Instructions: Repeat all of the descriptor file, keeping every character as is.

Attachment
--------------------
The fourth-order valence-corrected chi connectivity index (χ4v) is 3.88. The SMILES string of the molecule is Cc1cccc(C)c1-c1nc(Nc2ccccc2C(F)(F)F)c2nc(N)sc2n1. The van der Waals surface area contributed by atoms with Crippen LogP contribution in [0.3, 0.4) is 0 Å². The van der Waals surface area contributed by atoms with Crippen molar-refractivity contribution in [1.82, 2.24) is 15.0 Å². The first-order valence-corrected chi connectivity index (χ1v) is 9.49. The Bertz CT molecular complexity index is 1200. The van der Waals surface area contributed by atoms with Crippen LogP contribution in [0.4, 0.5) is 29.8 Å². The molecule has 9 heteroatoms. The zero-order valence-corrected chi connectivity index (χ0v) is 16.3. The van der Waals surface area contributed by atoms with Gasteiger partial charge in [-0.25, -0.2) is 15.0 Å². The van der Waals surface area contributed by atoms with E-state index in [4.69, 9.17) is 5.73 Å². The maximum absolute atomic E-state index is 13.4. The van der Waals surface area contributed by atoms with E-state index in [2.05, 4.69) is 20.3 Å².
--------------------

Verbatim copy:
The fourth-order valence-corrected chi connectivity index (χ4v) is 3.88. The SMILES string of the molecule is Cc1cccc(C)c1-c1nc(Nc2ccccc2C(F)(F)F)c2nc(N)sc2n1. The van der Waals surface area contributed by atoms with Crippen LogP contribution in [0.3, 0.4) is 0 Å². The van der Waals surface area contributed by atoms with Crippen molar-refractivity contribution in [1.82, 2.24) is 15.0 Å². The first-order valence-corrected chi connectivity index (χ1v) is 9.49. The Bertz CT molecular complexity index is 1200. The van der Waals surface area contributed by atoms with Crippen LogP contribution in [0.4, 0.5) is 29.8 Å². The molecule has 9 heteroatoms. The zero-order valence-corrected chi connectivity index (χ0v) is 16.3. The van der Waals surface area contributed by atoms with Gasteiger partial charge in [-0.25, -0.2) is 15.0 Å². The van der Waals surface area contributed by atoms with E-state index in [4.69, 9.17) is 5.73 Å². The maximum absolute atomic E-state index is 13.4. The van der Waals surface area contributed by atoms with E-state index in [2.05, 4.69) is 20.3 Å².